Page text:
27 noviembre 2008

Domestic violence

Domestic violence is a very important problem in our society.
Domestic violence (also known as domestic abuse or spousal abuse) occurs when a family member, partner or ex-partner attempts to physically or psychologically dominate another. Domestic violence often refers to violence between spouses, or spousal abuse but can also include cohabitants and non-married intimate partners. Domestic violence occurs in all cultures; people of all races, ethnicities, religions, sexes and classes can be perpetrators of domestic violence. Domestic violence is perpetrated by both men and women.
Domestic violence has many forms, including physical violence, sexual abuse, emotional abuse, intimidation, economic deprivation, and threats of violence. Violence can be criminal and includes physical assault (hitting, pushing, shoving, etc.), sexual abuse (unwanted or forced sexual activity), and stalking. Although emotional, psychological and financial abuse are not criminal behaviors, they are forms of abuse and can lead to criminal violence.
An important component of domestic violence, often ignored is the realm of passive abuse, leading to violence. Passive abuse is covert, subtle and veiled. This includes victimization, procrastination, forgetfulness, ambiguity,neglect, spiritual and intellectual abuse.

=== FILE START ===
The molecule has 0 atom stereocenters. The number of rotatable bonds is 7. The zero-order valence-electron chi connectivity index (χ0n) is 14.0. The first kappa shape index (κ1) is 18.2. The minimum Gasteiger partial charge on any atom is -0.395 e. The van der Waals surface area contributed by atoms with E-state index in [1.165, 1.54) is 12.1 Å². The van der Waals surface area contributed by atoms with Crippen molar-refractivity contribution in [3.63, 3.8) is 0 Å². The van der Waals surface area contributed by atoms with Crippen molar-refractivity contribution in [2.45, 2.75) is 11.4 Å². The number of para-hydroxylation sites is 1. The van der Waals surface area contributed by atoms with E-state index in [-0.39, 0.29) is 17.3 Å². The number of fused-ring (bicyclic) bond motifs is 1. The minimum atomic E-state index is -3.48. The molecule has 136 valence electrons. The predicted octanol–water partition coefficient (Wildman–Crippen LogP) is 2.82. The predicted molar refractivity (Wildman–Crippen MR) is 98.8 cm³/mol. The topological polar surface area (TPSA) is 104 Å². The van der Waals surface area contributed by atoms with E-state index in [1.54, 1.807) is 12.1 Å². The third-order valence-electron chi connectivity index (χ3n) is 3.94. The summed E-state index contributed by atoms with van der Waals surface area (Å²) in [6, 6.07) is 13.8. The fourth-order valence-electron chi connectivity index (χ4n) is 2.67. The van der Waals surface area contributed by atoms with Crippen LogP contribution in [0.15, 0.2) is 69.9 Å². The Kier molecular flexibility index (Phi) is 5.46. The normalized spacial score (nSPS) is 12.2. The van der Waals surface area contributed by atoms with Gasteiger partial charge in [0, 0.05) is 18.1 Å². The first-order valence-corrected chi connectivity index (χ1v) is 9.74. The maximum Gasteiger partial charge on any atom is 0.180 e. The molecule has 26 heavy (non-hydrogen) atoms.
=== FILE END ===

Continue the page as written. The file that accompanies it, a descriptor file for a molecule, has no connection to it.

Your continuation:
Recent attention to domestic violence began in the women’s movement, particularly feminism and women’s rights, in the 1970s, as concern about wives being beaten by their husbands gained attention. Awareness and documentation of domestic violence differs from country to country.
Popular emphasis has tended to be on women as the victims of domestic violence. However, with the rise of the men’s movement, and particularly masculism and men’s rights, there is now advocacy for men victimized by women. In a special report on violence related injuries by the US Department of justice (in August 1997) hospital emergency room visits pertaining to domestic violence indicated that physically abused men represent just under one-sixth of the total patients admitted to hospital reporting domestic violence as the cause of their injuries. The report highlights that significantly more men than women didn’t disclose the identity of their attacker.

Yaiza y Eugenia 3º A

1 comentario:

Íñigo Barreiro García dijo...

There's a lot of true in that video. How many women must die before everybody realize that it is necessary to denounce?

The story repeats again and again: they forgive their men once, twice, another times... until they kill them or kill their hopes...